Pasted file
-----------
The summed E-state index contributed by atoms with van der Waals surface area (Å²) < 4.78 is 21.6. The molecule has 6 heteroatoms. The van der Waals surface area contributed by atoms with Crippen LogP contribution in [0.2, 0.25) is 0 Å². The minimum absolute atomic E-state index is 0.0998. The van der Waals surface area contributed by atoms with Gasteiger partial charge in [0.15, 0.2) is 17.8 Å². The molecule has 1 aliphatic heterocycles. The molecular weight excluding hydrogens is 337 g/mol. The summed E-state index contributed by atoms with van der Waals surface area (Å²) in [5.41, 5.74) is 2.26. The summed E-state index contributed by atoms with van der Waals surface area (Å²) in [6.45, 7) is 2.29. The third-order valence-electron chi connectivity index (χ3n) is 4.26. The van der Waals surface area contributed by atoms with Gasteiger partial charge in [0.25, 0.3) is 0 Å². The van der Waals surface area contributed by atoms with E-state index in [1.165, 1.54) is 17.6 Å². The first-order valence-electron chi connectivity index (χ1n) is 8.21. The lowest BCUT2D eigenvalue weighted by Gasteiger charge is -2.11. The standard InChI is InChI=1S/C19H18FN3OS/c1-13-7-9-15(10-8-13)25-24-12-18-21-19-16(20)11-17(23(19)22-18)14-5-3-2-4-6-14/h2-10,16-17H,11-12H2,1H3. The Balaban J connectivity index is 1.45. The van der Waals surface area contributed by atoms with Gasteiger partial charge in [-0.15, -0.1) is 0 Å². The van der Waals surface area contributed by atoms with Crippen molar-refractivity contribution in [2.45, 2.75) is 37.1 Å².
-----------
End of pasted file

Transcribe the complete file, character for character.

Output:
The summed E-state index contributed by atoms with van der Waals surface area (Å²) < 4.78 is 21.6. The molecule has 6 heteroatoms. The van der Waals surface area contributed by atoms with Crippen LogP contribution in [0.2, 0.25) is 0 Å². The minimum absolute atomic E-state index is 0.0998. The van der Waals surface area contributed by atoms with Gasteiger partial charge in [0.15, 0.2) is 17.8 Å². The molecule has 1 aliphatic heterocycles. The molecular weight excluding hydrogens is 337 g/mol. The summed E-state index contributed by atoms with van der Waals surface area (Å²) in [5.41, 5.74) is 2.26. The summed E-state index contributed by atoms with van der Waals surface area (Å²) in [6.45, 7) is 2.29. The third-order valence-electron chi connectivity index (χ3n) is 4.26. The van der Waals surface area contributed by atoms with Gasteiger partial charge in [0.25, 0.3) is 0 Å². The van der Waals surface area contributed by atoms with E-state index in [1.165, 1.54) is 17.6 Å². The first-order valence-electron chi connectivity index (χ1n) is 8.21. The lowest BCUT2D eigenvalue weighted by Gasteiger charge is -2.11. The standard InChI is InChI=1S/C19H18FN3OS/c1-13-7-9-15(10-8-13)25-24-12-18-21-19-16(20)11-17(23(19)22-18)14-5-3-2-4-6-14/h2-10,16-17H,11-12H2,1H3. The Balaban J connectivity index is 1.45. The van der Waals surface area contributed by atoms with Gasteiger partial charge in [-0.15, -0.1) is 0 Å². The van der Waals surface area contributed by atoms with Crippen molar-refractivity contribution in [2.45, 2.75) is 37.1 Å².